Reply With Quote
  #30  
Old 11-04-2011, 09:16 AM
R. P. McMurphy R. P. McMurphy is offline
Charter Member
 
Join Date: Jun 2002
Posts: 3,860
Quote:
Originally Posted by dolphinboy View Post
Other than familial or genetic risk factors, is there anything someone can do (e.g. diet or exercise?) to delay the onset of AD?
AD has struck close to home so I have had a lot of conversations with doctors and neurologists recently. One thing they uniformly say is that we should all be taking Omega-3 fatty acid supplements daily.

That's not to say that is the only thing that will delay the onset but it is one cheap, easy thing to do.
Reply With Quote
  #31  
Old 11-04-2011, 04:59 PM
Evil Economist Evil Economist is offline
Guest
 
Join Date: Jan 2009
Quote:
Originally Posted by Lane Simonian View Post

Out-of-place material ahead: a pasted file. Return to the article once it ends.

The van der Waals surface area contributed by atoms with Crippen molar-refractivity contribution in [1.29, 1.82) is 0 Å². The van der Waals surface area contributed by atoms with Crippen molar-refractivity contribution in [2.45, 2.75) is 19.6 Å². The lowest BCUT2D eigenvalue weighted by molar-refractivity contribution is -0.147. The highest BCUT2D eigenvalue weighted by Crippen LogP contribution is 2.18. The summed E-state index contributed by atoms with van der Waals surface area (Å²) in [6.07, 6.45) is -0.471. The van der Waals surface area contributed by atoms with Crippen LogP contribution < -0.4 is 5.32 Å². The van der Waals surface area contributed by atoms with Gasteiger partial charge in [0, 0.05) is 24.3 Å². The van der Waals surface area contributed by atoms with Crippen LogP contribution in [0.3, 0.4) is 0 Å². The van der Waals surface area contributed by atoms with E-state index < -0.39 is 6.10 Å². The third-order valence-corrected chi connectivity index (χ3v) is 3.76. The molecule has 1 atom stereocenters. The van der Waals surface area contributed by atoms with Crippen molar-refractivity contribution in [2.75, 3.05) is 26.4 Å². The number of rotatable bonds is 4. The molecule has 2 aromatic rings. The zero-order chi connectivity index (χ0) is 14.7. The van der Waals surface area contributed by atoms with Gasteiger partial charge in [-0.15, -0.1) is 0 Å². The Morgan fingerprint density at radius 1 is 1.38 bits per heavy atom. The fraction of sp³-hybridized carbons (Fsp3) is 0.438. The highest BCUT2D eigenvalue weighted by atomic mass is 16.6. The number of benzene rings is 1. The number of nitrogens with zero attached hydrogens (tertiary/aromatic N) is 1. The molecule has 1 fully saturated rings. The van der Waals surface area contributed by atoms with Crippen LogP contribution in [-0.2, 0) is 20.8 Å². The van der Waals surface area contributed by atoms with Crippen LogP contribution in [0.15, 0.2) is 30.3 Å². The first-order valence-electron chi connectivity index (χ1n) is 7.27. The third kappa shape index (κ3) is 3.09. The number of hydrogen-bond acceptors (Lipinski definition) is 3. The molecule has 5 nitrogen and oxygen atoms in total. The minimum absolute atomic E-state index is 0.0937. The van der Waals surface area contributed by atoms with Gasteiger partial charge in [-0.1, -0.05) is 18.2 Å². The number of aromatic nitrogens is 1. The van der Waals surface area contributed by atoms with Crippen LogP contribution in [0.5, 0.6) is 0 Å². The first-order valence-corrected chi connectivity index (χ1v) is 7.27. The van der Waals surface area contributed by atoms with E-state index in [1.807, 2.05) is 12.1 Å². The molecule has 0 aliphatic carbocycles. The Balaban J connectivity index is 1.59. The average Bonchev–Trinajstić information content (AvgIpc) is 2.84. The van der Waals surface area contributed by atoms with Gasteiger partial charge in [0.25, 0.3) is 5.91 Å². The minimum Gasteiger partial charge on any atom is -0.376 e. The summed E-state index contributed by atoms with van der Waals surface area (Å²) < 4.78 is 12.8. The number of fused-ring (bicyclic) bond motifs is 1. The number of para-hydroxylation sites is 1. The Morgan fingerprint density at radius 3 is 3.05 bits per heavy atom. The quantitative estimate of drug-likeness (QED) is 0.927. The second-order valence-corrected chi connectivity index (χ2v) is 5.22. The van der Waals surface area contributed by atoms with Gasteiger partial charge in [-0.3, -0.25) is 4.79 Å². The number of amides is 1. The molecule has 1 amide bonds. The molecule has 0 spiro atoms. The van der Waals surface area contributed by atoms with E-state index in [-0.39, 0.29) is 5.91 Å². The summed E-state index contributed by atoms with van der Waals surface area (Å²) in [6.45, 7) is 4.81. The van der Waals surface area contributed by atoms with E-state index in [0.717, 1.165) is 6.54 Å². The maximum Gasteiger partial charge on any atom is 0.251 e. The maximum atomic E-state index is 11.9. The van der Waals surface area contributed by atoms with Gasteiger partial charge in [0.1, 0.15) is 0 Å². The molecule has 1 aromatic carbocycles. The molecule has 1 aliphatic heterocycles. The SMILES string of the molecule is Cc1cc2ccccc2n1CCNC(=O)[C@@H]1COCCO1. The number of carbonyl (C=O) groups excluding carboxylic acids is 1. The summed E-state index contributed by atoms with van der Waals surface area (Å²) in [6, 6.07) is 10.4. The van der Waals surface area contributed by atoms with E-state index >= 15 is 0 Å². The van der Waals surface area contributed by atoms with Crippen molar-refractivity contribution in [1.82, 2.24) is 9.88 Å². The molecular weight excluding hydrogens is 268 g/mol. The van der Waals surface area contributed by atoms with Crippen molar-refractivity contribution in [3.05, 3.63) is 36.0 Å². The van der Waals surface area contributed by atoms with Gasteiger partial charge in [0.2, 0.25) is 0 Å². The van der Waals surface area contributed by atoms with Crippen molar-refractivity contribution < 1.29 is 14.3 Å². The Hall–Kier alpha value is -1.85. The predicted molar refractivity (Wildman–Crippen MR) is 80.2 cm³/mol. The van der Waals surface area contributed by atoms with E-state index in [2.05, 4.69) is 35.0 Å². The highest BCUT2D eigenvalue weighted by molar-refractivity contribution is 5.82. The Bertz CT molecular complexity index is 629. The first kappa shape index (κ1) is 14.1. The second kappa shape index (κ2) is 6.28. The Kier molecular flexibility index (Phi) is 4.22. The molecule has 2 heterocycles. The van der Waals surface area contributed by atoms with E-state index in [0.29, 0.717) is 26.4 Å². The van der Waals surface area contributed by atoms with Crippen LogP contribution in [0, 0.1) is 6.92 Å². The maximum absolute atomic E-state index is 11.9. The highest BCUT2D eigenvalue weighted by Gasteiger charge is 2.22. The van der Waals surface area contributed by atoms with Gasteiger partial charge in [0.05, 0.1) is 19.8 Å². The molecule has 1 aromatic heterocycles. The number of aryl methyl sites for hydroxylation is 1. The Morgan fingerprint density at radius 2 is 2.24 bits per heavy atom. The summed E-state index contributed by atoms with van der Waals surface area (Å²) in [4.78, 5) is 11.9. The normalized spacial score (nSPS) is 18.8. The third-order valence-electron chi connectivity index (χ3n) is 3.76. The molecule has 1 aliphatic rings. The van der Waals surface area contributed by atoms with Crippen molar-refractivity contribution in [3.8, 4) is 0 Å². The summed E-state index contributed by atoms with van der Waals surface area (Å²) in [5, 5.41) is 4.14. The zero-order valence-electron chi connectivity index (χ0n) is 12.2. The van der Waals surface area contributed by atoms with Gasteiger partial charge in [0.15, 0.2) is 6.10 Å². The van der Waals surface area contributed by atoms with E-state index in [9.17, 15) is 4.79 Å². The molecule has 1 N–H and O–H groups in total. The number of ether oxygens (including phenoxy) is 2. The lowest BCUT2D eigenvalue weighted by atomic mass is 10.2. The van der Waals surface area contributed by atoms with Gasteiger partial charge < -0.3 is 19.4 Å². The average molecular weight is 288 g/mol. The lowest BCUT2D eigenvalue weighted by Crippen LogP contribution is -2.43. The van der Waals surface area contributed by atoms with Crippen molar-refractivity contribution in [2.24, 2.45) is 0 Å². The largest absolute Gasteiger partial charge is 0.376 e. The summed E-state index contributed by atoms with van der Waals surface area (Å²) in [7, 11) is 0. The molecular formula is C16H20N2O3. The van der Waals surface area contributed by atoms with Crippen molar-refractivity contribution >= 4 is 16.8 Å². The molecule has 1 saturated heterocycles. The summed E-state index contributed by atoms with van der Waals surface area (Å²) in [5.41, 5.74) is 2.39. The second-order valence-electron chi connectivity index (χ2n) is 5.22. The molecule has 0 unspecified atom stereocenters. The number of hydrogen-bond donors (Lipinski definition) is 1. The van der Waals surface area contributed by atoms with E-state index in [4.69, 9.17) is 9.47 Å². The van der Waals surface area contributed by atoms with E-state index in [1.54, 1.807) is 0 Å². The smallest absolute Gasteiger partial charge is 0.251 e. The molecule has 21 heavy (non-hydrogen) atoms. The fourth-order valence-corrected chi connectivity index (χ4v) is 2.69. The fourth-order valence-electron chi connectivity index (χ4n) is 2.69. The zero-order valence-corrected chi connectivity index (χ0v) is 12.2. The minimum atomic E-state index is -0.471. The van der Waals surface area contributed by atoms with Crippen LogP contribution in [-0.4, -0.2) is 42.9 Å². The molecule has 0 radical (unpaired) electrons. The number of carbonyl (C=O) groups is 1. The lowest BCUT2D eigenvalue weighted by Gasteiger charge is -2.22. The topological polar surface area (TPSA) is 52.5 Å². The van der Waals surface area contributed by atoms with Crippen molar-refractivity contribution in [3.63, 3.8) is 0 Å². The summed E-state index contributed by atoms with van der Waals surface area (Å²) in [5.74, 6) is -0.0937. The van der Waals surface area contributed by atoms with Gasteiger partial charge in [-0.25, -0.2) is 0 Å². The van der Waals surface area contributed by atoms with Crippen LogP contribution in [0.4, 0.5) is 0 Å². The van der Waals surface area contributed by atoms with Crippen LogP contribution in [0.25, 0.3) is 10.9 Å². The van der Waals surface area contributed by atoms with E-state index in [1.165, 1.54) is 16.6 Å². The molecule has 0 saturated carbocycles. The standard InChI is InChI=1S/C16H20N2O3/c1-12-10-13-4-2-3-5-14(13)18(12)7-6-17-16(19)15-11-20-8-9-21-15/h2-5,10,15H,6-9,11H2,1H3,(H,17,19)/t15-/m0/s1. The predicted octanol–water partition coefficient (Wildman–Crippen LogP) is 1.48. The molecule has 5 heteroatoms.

I am having troubles posting this message, perhaps because previous versions were too long. I will try to be more succinct this time. The points made by WarmNPrickly and Ferret Herder do not preclude the possibility that peroxynitrite scavengers are an effective treatment for Alzheimer's disease. The patent process is more complicated than either suggests. First, the FDA does not approve nutritional supplements (which may be part of the problem), second products of nature cannot be patented (such as essential oils in their natural form), third you cannot patent something that has already been patented (such as the case with one form of grape seed extract), and fourth you cannot patent something that is off patent (such as minocycline). You can develop a blend of natural ingredients (as Ferret Herder suggests) or develop a new extraction process but the product would have to be more effective than the natural ingredients sold separately or the existing extracts. So far the researchers working on peroxynitrite scavengers have not succeeded in doing so. Unless such a product can be developed, pharmaceutical companies are not going to promote a treatment that is more effective than current medicines, but over which they have no control (most essential oils can be purchased for around ten dollars a bottle). There is considerable evidence that peroxynitrite scavengers can be used to treat Alzheimer's disease, it is just not the answer that most members of the Alzheimer's reseach community are seeking.